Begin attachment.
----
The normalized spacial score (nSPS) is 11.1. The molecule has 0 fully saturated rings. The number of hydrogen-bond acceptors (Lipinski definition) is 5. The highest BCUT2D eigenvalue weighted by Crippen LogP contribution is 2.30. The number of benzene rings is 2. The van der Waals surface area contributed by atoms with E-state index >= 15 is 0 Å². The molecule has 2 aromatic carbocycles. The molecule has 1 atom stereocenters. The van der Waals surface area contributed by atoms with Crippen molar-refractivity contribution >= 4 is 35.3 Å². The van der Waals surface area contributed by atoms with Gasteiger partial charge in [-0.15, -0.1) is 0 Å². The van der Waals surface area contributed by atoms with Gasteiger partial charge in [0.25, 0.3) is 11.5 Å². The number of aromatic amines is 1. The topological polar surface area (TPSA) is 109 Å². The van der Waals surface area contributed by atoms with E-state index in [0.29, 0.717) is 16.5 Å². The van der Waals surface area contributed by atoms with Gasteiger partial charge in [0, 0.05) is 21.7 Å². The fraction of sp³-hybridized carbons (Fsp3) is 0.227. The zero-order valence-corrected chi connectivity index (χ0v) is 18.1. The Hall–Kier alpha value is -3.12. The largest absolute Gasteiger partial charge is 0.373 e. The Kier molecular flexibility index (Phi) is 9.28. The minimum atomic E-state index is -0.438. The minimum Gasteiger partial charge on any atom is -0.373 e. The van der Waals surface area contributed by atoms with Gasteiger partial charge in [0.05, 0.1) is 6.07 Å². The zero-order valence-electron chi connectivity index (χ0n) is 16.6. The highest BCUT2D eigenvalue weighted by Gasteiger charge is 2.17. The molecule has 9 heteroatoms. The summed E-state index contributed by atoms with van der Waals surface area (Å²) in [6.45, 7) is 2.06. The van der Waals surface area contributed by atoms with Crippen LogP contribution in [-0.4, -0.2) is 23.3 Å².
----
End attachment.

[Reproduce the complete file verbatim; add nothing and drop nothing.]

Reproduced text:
The normalized spacial score (nSPS) is 11.1. The molecule has 0 fully saturated rings. The number of hydrogen-bond acceptors (Lipinski definition) is 5. The highest BCUT2D eigenvalue weighted by Crippen LogP contribution is 2.30. The number of benzene rings is 2. The van der Waals surface area contributed by atoms with E-state index >= 15 is 0 Å². The molecule has 2 aromatic carbocycles. The molecule has 1 atom stereocenters. The van der Waals surface area contributed by atoms with Crippen molar-refractivity contribution >= 4 is 35.3 Å². The van der Waals surface area contributed by atoms with Gasteiger partial charge in [-0.15, -0.1) is 0 Å². The van der Waals surface area contributed by atoms with Gasteiger partial charge in [0.25, 0.3) is 11.5 Å². The number of aromatic amines is 1. The topological polar surface area (TPSA) is 109 Å². The van der Waals surface area contributed by atoms with E-state index in [0.29, 0.717) is 16.5 Å². The van der Waals surface area contributed by atoms with Gasteiger partial charge in [0, 0.05) is 21.7 Å². The fraction of sp³-hybridized carbons (Fsp3) is 0.227. The zero-order valence-corrected chi connectivity index (χ0v) is 18.1. The Hall–Kier alpha value is -3.12. The largest absolute Gasteiger partial charge is 0.373 e. The Kier molecular flexibility index (Phi) is 9.28. The minimum atomic E-state index is -0.438. The minimum Gasteiger partial charge on any atom is -0.373 e. The van der Waals surface area contributed by atoms with Gasteiger partial charge in [0.05, 0.1) is 6.07 Å². The zero-order valence-electron chi connectivity index (χ0n) is 16.6. The highest BCUT2D eigenvalue weighted by Gasteiger charge is 2.17. The molecule has 9 heteroatoms. The summed E-state index contributed by atoms with van der Waals surface area (Å²) in [6.45, 7) is 2.06. The van der Waals surface area contributed by atoms with Crippen LogP contribution in [-0.4, -0.2) is 23.3 Å².